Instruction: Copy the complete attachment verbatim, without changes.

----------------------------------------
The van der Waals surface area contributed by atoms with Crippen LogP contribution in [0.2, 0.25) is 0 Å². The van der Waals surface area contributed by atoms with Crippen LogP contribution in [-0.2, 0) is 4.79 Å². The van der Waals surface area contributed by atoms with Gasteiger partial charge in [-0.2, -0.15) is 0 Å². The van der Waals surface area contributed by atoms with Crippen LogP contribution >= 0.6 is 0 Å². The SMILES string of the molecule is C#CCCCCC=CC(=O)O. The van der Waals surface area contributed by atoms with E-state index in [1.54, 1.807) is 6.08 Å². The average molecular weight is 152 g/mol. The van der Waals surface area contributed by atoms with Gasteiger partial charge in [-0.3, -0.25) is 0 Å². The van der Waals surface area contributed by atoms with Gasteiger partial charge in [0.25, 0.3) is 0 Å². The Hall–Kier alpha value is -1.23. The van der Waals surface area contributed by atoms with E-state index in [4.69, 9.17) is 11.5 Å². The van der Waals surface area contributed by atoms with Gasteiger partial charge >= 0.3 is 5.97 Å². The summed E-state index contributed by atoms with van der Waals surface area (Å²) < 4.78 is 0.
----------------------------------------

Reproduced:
The van der Waals surface area contributed by atoms with Crippen LogP contribution in [0.2, 0.25) is 0 Å². The van der Waals surface area contributed by atoms with Crippen LogP contribution in [-0.2, 0) is 4.79 Å². The van der Waals surface area contributed by atoms with Gasteiger partial charge in [-0.2, -0.15) is 0 Å². The van der Waals surface area contributed by atoms with Crippen LogP contribution >= 0.6 is 0 Å². The SMILES string of the molecule is C#CCCCCC=CC(=O)O. The van der Waals surface area contributed by atoms with E-state index in [1.54, 1.807) is 6.08 Å². The average molecular weight is 152 g/mol. The van der Waals surface area contributed by atoms with Gasteiger partial charge in [-0.3, -0.25) is 0 Å². The van der Waals surface area contributed by atoms with Gasteiger partial charge in [0.25, 0.3) is 0 Å². The Hall–Kier alpha value is -1.23. The van der Waals surface area contributed by atoms with E-state index in [4.69, 9.17) is 11.5 Å². The van der Waals surface area contributed by atoms with Gasteiger partial charge >= 0.3 is 5.97 Å². The summed E-state index contributed by atoms with van der Waals surface area (Å²) < 4.78 is 0.